The comparative framework I advocate in this post doesn't consider the hard question of whether a region should be allowed to secede if the potential new government is likely to be both no worse and no better than the current one. Should such a region have the right to secede anyway if the majority of its people wish to do so? If time permits, I will take up that issue in a later post.

UPDATE: I fully recognize that I haven't define such key concepts as "oppression" in this post. I can't possibly develop a comprehensive theory of political morality here. The post is limited to arguing that the moral legitimacy of secession should be evaluated through a comparative approach. People with differing political philosophies can legitimately disagree over which factors should be weighed in determining which government is better, and how much weight should be assigned to each.

Contentious:
IS: "I fully recognize that I have attempted to define such key concepts as "oppression" in this post. "

? "I fully recognize that I have NOT attempted to define such key concepts as "oppression" in this post. "
8.11.2008 2:09am
Ilya Somin:
Contentious,

I fixed that error before seeing your comment. But thanks for pointing it out.
8.11.2008 2:16am
Alaska:
I would disagree. I would argue that any group should be able to secede for whatever reason they desire, whether morally repugnant or not. For that reason, the reason that the South sought to secede from the Union is immaterial.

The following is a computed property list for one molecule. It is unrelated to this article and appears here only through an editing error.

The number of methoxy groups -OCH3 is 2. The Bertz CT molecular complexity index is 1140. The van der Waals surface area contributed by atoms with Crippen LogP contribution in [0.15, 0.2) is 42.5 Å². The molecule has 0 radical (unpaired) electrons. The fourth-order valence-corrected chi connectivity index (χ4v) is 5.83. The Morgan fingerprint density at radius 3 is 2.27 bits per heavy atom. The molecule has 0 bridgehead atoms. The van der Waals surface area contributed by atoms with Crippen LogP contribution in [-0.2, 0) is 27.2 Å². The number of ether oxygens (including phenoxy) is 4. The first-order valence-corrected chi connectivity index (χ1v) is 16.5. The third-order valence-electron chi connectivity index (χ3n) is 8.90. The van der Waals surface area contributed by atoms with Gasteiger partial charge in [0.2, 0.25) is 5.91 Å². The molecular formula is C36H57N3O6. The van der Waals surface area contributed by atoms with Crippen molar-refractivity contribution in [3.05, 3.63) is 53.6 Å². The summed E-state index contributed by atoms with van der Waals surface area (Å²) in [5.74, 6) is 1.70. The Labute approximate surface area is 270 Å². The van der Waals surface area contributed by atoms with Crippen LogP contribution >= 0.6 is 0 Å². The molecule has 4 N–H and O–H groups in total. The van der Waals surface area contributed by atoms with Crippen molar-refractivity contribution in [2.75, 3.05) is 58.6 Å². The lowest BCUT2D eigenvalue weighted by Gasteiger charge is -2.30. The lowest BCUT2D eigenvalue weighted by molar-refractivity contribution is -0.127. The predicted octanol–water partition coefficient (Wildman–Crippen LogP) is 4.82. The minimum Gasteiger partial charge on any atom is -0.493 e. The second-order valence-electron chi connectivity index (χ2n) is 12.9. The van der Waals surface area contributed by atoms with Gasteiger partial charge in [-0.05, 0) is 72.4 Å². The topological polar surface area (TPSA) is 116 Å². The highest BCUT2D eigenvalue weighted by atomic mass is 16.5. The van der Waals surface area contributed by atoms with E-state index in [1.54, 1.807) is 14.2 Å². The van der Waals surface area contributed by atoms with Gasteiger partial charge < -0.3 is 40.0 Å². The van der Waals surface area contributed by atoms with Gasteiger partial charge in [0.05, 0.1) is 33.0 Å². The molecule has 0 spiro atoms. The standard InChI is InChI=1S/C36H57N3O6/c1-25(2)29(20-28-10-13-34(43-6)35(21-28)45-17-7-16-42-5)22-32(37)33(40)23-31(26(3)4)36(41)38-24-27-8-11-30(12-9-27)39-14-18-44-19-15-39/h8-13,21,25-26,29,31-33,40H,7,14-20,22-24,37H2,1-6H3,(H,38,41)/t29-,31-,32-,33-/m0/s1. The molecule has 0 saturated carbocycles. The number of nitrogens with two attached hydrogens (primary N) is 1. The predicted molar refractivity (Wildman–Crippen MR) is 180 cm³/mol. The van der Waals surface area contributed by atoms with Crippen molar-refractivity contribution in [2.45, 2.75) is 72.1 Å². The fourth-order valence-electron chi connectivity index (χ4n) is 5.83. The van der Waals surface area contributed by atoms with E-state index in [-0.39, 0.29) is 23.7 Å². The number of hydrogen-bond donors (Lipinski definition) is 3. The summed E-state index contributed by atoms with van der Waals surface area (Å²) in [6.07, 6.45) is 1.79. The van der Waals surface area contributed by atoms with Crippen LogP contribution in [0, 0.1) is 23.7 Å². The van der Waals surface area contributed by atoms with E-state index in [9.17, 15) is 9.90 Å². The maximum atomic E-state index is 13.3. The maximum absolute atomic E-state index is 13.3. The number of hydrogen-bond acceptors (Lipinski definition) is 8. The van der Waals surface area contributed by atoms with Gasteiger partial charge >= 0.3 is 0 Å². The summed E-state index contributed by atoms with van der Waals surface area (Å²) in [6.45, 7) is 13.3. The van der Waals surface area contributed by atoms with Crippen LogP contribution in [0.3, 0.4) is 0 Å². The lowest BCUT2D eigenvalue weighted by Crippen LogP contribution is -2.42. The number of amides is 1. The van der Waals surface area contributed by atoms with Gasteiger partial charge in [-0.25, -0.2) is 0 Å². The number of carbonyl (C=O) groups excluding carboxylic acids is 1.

Murray Rothbard argued that there were two just wars in American history - the wars of secession. He said this despite his own opposition to chattel slavery. I think that Murray's right in arguing that the South had the inherent right to secede from the Union, even if one disagrees with the reason for their withdrawal.

I am also not prepared to say that the South seceded solely to perpetuate slavery. One of the chief arguments is in the Emancipation Proclamation itself. The Emancipation Proclamation guaranteed that territories currently rebelling against the federal government could re-enter the government keeping their slaves. It seems to me that if the war was fought solely to perpetuate slavery, the war should have ended when the Emancipation Proclamation was issued.

Having said that, I do agree that the issue of slavery was a large issue in the War Between the States. To suggest otherwise would ignore a great deal of history. However, there were a great many Southerners who opposed slavery and yet believed that it was necessary to secede from the Union, in large part because of Washington's protectionist tariffs and increasing power.

None of this is intended in any way to be a defense of the institution of slavery in the Old South. The South did a great disservice to those of us who believe that secession is a fundamental right by inextricably linking it to a practice that is the very antithesis of individual liberty.